- Trades may still take a long time to play out

    - Trades may still first hit stop before actually playing out

    - Trades may not play out at all, because the market doesn't follow the fundamentals and the technical signal was a false signal

    - IG restricting a lot of tickers from trading which have totally rubbish fundamentals, esp on the short side

     

    So looking at it like this, it makes me think the Fundamental, Technical Mix might be the way forward. Pretty much what Anton Kreil always says.

    • Great! 1
  8. In regards to funds, I agree. They won't be able to do 50% returns every month, not even close, because of 

    a) they have way too much capital. You can't pull off any momentum trading strategies if you manage $100m+ funds

    b) Restrictions set by the industry as mentioned by others above

    c) Also they need to adhere to certain risk limiting factors. They can't just dump their $100m fund into one ticker one morning (even if it was possible from a volume perspective) to ride some upwards momentum, then get all out back in cash by 10am. The fund manager would get sacked by 12 noon if he would do that :D 

  9. 11 hours ago, jlz said:

    These guys claim to have a method that is strongly based on fundamentals.

    https://www.youtube.com/watch?v=t_jCCnr85pc

    If you watch their videos their don't trade any time-frame smaller than the daily ticker. They go through company reports, forex driving macros, macro economics news and so on.

    Many people call them a fraud but they seem to be running the business for a long time. Who knows, maybe they are an example of how to do it. They are all pros with a long trading career, maybe what it takes to make fundamentals to work is to get hit and fail during years to understand them. 

    Yes, those guys Anton Kreil and his gang are great. All ex-pro trades at Goldman's etc

    They are doing 80% fundamentals, 20% technical trading style if I'm not mistaken.

    Everyone who says they are a scam just doesn't understand anything about the industry. Period.

    They are indeed one of main the reason, I'm thinking of trying the fundamental based trading system rather than looking 100% at technicals.

    • Like 2
  10. 5 hours ago, Bopperz said:

    Have you completely given up on technicals?

    Nope, not quite yet.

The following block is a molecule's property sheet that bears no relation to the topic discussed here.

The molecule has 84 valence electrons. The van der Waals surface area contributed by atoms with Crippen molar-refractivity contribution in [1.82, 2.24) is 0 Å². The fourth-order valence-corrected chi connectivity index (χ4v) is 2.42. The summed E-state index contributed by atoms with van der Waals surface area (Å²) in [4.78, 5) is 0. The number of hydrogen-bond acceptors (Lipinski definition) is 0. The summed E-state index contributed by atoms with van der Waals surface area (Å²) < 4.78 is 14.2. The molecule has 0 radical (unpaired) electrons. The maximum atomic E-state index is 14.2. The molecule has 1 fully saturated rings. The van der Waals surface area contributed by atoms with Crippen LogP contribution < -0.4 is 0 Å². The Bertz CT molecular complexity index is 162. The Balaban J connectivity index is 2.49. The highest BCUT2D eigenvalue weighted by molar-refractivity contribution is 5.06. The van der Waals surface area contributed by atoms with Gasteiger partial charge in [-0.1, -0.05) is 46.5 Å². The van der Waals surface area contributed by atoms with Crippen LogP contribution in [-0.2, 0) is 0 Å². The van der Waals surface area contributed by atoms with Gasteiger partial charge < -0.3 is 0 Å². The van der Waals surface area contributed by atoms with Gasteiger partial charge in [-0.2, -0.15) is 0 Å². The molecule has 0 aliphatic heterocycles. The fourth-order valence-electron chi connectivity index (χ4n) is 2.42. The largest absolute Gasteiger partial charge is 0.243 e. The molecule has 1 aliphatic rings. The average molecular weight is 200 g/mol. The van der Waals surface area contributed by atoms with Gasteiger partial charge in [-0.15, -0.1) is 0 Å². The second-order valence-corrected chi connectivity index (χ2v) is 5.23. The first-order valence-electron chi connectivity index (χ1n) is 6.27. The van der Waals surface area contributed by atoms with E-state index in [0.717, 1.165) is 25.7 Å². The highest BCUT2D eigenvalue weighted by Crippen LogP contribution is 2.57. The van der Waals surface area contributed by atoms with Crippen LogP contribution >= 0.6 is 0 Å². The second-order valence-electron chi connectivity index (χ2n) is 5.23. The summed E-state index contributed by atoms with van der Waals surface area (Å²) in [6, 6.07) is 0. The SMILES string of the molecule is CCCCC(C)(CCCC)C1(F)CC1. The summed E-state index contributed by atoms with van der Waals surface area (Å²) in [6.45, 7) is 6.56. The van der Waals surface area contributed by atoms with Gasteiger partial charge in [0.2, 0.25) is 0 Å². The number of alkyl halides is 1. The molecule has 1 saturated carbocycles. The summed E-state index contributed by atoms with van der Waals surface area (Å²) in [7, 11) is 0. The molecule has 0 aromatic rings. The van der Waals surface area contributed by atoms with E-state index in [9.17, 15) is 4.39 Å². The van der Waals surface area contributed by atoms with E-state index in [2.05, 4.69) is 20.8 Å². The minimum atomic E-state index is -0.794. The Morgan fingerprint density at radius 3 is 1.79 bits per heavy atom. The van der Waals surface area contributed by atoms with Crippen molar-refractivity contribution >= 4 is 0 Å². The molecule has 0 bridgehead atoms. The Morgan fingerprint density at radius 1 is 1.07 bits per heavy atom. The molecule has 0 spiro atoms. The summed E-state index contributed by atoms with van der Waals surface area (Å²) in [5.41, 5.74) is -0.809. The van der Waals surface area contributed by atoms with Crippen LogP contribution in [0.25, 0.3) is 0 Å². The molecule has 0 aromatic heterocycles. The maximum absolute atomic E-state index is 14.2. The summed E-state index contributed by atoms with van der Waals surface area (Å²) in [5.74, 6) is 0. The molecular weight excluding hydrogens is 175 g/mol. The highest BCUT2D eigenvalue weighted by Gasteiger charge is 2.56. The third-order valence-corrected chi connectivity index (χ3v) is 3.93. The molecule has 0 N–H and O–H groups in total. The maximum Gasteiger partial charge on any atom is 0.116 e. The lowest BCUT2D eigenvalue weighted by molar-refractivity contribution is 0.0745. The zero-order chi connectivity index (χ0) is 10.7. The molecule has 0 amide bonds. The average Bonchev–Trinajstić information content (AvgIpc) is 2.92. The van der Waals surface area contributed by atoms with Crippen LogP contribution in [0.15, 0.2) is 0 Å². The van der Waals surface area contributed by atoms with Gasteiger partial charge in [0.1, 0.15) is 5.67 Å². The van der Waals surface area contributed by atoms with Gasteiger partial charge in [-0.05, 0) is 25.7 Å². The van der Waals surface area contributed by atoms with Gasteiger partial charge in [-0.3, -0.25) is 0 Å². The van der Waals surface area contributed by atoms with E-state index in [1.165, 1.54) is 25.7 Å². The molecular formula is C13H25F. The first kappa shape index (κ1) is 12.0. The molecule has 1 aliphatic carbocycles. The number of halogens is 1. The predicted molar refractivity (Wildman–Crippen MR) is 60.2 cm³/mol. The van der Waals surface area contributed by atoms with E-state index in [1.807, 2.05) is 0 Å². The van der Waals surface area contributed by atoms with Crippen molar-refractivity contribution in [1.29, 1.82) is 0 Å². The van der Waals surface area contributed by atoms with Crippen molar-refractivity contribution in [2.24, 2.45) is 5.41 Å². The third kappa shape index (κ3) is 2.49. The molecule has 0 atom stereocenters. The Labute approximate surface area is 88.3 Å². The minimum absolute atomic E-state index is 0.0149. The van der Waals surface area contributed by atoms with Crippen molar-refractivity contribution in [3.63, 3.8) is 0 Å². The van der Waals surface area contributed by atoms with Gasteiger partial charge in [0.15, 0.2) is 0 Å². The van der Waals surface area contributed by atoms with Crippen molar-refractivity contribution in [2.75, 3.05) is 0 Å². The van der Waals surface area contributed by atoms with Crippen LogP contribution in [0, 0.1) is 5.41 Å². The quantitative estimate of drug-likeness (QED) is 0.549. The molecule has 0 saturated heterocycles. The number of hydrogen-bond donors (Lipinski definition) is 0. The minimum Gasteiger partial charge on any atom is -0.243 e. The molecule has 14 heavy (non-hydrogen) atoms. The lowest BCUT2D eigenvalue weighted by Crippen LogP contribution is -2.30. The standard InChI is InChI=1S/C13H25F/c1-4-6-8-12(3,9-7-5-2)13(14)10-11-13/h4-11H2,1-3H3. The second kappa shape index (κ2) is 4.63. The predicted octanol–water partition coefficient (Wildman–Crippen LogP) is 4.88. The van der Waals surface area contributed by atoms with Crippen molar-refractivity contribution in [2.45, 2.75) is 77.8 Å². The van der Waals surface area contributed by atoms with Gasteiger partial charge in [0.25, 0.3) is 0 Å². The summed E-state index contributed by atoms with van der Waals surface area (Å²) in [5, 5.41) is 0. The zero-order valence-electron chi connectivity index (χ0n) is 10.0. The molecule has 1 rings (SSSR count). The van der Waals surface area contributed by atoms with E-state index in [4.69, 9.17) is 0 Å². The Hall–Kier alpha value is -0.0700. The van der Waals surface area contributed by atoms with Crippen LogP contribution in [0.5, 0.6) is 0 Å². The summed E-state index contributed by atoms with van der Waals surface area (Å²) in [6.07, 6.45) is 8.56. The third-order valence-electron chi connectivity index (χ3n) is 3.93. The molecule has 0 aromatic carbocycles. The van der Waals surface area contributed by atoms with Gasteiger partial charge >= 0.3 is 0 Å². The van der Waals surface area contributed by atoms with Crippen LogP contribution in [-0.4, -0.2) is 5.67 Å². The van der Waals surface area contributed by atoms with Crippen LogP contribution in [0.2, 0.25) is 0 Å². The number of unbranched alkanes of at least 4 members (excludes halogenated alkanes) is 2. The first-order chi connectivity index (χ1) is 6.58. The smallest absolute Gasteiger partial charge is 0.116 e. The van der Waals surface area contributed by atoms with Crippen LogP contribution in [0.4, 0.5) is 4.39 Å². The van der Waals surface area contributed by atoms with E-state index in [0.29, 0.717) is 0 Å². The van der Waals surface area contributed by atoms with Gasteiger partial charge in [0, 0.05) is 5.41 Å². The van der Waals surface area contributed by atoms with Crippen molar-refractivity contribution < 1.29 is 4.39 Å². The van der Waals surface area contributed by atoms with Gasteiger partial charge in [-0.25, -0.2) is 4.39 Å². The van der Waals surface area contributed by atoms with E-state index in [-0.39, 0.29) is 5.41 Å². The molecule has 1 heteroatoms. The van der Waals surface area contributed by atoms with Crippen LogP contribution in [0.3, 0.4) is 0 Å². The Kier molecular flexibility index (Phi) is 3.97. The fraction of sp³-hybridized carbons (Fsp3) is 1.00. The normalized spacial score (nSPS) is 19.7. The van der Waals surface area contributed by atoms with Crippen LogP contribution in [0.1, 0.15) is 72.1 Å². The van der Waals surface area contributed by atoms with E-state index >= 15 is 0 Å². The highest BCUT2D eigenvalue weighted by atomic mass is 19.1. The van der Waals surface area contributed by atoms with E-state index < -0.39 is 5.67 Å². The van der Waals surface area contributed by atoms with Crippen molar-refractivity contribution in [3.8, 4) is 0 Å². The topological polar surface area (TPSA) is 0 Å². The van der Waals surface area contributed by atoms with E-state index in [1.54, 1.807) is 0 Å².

5 hours ago, Bopperz said:

    The problem with fundamentals is the very long timescales

    That's the thing which is putting me off from even looking at it.

    Surely I could research now 10 companies, which in theory are massively overvalued.
    But only because they go bankrupt eventually, doesn't mean I can contain a short position over an extended period of time, esp. not when the price spikes up for literally no fundamental reason at all :D 

     

    Currently, thinking of going back to indices. Did a bit of trading indices last year in Jun-Sep or so, until @nit2wynitconvinced me to go back to equities :D 

  11. Yes, it's possible. That's called private equity.

    If you have at least 50k to invest, then you can participate in so called Seed rounds, where private companies sell shares to private as well as institutional investors (so called VC, Venture Capitalists).

    Once a firm has exhausted all their seed rounds, they typically do a Series A fund raising (and Series B/C), where they raise a few million $ before the big IPO, where you typically raise north of $100 million up to several billion $.

    Easier option is to go directly to a Venture Capitalist firm, give them your money and tell them to invest it in private equity. But again, need 50k+ at least, before they even start talking to you.

  12. In my trading career I've done Forex, UK Equities, Indices and at the moment on US Equities.

    What's left is Crypto and Options (as far as I'm aware).

    Not sure what to focus on next...

    I'm thinking either keep doing the US Equities just with yet another strategy. (Just which one?)

    Or going back to Indices, maybe I've learned something in US Equities which might help me there.

    Or try the fundamental trading on UK Equities.

    Not sure about Crypto and Options tbh. Anyone any good experience with that?

  13. Guess that depends when you start with your 3-year-period :)

    I would expect something between roughly -30% and +30%.

    Then the problem is, where you get those £500 a month from? Don't tell me I have to get a job first in order to do that :D 

    The goal should still be to make roughly 50% per month. 100k account, 50k profits. That's the gold discipline we're all aiming for

    • Like 1
    • Great! 2